by Charlene Crowell NNPA Columnist
Scholars from several of the nation’s most-esteemed colleges and universities jointly concluded that the nation’s so-called housing “recovery” is bypassing communities of color and working- class neighborhoods. Underwater America, their new report, analyzed negative equity and foreclosure data using zip codes in metropolitan areas.
According to the report, nearly one in 10 Americans or – 28.7 million – live in the 100 hardest hit cities from the housing crisis. Among the 395 hardest-hit zip codes across the country, Blacks and Latinos represent at least half of that population. And in 57 cities, at least 30 percent of all mortgaged homes are still underwater, defined as owing more on their loans than their homes are now worth.
Published by the Haas Institute for a Fair and Inclusive Society, the report’s authors come from Occidental College, Nathan Cummings Foundation, Massachusetts Institute of Technology, The New School and George Washington University.
Commenting on Underwater America, john a. powell [Yes, that’s how he writes it], Haas Institute Director and Professor of Law, Ethnic and African-American Studies at UC-Berkeley, said, “The Underwater America report is important because it reveals that a large part of the country is not only not recovering, it is largely being ignored. These are disproportionately Black and Latino communities.”
Today, homeownership represents 92 percent of the net worth for Blacks and 67 percent for Latinos. Whites, by comparison, only have 58 percent of their wealth in their homes. And despite rising home prices in many areas of the country, owner-occupied housing still remains $3.2 trillion below 2006 levels.
By examining trends by zip codes, the new report determined which states had the highest housing hardships. In order of severity they are: Georgia (61), Florida (55), Illinois (47), Michigan (38), Ohio (33), New Jersey (32), Maryland (24), Missouri (21), California (17), Nevada (10) and North Carolina (10).
The zip code analysis also revealed negative housing patterns in specific city neighborhoods. Again, ranked by the rate of severity, the following cities had serious and multiple neighborhood problems: Las Vegas, Atlanta, Jacksonville (Fla), Orlando, Chicago, Tampa, Detroit, Miami, Memphis, Virginia Beach, Riverside (Calif.), Kansas City (Mo.), St. Louis, Cleveland and Milwaukee.
For example, in Atlanta, more than 400,000 consumers remain underwater on their mortgages. Another 5,400 homeowners in 2013 went into either default or foreclosure. Additionally, the market’s home prices are still 27 percent below their peak levels.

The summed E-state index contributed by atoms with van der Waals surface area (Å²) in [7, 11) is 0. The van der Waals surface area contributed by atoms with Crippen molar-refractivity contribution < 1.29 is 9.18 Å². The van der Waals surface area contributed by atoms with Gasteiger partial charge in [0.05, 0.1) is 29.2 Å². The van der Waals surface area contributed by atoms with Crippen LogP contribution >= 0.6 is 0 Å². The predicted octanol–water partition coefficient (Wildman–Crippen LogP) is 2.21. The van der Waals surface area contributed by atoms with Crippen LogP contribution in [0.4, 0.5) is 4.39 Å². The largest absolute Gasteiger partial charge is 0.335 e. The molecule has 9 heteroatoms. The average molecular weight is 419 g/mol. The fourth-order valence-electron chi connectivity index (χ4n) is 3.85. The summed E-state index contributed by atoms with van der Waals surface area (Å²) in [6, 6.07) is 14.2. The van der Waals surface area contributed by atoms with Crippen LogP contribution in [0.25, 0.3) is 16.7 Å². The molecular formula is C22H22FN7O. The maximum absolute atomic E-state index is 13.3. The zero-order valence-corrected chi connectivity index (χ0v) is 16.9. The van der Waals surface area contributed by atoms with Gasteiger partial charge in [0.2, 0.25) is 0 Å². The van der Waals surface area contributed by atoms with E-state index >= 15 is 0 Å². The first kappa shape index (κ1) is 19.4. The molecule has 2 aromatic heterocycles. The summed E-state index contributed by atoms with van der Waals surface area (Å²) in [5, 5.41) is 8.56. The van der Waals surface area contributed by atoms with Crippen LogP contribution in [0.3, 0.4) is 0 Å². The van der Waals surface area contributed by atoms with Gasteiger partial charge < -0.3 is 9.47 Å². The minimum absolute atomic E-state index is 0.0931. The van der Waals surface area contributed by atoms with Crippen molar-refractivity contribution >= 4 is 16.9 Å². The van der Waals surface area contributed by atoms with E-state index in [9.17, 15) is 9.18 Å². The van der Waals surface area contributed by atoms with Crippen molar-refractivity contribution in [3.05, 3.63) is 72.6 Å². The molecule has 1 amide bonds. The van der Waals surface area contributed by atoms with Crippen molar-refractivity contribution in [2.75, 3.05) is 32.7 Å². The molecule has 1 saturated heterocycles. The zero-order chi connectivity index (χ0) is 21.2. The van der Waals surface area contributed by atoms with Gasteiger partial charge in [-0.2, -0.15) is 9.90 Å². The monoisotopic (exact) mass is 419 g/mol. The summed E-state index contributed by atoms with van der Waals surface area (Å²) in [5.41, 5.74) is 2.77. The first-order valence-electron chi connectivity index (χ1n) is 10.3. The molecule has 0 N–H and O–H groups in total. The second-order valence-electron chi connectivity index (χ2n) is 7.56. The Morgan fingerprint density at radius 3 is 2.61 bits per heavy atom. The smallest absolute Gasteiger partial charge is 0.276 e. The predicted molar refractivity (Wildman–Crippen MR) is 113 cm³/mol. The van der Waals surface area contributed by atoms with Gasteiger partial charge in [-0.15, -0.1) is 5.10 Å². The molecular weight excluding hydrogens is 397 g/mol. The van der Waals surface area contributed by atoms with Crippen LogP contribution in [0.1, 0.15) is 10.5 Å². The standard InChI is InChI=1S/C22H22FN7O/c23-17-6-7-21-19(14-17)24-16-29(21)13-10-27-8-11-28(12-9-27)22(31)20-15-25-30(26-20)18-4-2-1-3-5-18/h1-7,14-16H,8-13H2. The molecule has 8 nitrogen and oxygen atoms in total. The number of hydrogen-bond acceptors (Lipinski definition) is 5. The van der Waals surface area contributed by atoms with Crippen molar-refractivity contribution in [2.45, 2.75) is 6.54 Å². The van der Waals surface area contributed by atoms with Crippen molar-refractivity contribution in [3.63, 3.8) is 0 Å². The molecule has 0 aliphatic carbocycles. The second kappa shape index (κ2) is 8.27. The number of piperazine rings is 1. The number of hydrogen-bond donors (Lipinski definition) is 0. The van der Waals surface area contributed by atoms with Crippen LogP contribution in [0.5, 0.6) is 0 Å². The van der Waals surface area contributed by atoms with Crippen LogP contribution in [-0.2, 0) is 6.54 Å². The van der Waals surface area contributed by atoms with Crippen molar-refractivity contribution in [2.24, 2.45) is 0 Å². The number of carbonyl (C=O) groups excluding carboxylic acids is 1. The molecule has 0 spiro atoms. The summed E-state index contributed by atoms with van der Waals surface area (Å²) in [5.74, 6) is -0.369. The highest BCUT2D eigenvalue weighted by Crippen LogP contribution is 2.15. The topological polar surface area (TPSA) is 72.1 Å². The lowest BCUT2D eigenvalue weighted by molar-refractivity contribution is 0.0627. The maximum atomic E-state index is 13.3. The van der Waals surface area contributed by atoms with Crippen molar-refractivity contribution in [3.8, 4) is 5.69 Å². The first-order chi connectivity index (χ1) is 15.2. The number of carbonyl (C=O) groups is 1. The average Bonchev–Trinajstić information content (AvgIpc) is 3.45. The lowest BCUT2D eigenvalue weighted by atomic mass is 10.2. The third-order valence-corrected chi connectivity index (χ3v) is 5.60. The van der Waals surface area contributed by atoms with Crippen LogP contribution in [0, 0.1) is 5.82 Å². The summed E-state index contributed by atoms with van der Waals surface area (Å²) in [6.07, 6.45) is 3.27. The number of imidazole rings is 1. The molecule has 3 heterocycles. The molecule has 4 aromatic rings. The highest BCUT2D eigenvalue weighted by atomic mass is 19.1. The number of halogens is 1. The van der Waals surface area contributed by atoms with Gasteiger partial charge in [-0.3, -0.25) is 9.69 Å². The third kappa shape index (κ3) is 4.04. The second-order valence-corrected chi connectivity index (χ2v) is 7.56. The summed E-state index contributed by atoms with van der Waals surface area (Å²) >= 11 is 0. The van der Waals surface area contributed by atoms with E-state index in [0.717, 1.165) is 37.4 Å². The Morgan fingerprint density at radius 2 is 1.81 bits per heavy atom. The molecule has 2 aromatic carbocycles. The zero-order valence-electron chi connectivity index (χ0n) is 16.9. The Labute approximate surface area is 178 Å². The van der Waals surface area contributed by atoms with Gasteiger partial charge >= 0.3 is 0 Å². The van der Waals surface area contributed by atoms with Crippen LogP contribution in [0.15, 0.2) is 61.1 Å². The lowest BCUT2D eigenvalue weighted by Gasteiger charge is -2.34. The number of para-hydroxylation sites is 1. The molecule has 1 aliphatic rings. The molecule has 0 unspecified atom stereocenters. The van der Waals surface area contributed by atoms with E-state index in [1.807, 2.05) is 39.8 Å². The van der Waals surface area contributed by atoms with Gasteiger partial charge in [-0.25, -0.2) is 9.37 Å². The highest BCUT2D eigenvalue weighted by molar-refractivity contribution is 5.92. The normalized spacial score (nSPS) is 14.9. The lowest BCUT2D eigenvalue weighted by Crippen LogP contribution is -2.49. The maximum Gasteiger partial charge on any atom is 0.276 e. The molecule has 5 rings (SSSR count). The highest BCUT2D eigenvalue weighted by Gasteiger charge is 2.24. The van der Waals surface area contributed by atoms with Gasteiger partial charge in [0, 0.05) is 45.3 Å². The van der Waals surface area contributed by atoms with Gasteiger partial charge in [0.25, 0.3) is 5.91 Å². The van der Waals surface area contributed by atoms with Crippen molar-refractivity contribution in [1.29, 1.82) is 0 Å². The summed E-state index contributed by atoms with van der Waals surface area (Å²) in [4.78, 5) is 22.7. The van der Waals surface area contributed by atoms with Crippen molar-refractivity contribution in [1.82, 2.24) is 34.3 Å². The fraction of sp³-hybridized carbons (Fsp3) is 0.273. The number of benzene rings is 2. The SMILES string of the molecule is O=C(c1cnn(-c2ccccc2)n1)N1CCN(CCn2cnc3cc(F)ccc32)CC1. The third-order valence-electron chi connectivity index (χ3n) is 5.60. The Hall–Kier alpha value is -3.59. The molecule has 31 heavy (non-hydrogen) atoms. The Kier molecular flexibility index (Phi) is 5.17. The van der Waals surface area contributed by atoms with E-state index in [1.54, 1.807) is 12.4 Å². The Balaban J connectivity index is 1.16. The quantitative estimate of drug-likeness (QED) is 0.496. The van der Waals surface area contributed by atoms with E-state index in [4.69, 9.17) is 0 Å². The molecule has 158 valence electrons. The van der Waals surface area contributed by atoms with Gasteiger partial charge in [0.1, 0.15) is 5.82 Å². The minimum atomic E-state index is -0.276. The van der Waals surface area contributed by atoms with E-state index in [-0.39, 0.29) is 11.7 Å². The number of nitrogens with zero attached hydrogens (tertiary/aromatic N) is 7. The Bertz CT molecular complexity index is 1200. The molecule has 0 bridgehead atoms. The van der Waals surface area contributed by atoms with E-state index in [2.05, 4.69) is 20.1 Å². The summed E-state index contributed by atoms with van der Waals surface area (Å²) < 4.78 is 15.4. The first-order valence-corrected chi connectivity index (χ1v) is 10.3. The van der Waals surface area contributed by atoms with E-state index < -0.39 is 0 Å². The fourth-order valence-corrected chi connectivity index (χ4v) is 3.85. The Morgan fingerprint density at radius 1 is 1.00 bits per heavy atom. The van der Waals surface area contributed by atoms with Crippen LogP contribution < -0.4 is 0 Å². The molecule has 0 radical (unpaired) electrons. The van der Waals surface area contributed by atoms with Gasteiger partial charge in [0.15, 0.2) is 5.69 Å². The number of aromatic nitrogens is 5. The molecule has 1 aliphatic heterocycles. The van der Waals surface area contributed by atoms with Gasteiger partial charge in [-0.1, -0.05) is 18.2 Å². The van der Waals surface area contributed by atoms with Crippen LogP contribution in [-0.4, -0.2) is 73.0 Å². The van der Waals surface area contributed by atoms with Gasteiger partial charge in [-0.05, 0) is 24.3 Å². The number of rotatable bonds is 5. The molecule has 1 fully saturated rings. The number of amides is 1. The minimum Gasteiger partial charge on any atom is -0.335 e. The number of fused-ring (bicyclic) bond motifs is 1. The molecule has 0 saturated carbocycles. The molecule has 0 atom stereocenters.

“These challenges faced by cities represent opportunities for communities to empower themselves to save their homes, their neighborhoods and restore their community’s wealth,” added powell.
The irony to this still-unfolding saga is that over succeeding generations, buying a home was a reliable gateway to building wealth and financial security. Owning a home ‘free and clear’ was a cause for celebration attested to family financial security.
But as earlier research by the Center for Responsible Lending, which was cited in the Haas report, revealed, the years leading up to the housing crisis found communities of color – Black and Latino – targeted for high-cost, risky loans even when borrowers qualified for lower-cost and more sustainable mortgages. Instead of earning home equity, many borrowers of color lost thousands of dollars in what is often the single largest investment of a lifetime.
Underwater America states, “For African-American and Latinos specifically between 2005 and 2009, they experienced a decline in household wealth of 52 percent and 66 percent, respectively, compared to 16 percent for whites. This reflects, in large part, disparities in foreclosure rates among these groups, since for most Americans, and particularly for people of color, their homes are their largest source of wealth.”
According to powell, “These challenges faced by cities represent opportunities for communities to empower themselves to save their homes, their neighborhoods and restore their community’s wealth.”
The report recommends remedies that include a defined role for nonprofit organizations in addition to efforts by governments and banks. The three stakeholder groups working together could and should reverse the losses of recent years.
According to Saqib Bhatti, one of the report’s authors and a fellow with the Nathan Cummings Foundation, “We believe that if banks are unwilling or unable to write down underwater mortgages to the current market value of the homes, then local officials should take the decision out of their hands.”
Charlene Crowell is a communications manager with the Center for Responsible Lending. She can be reached at: Charlene.firstname.lastname@example.org.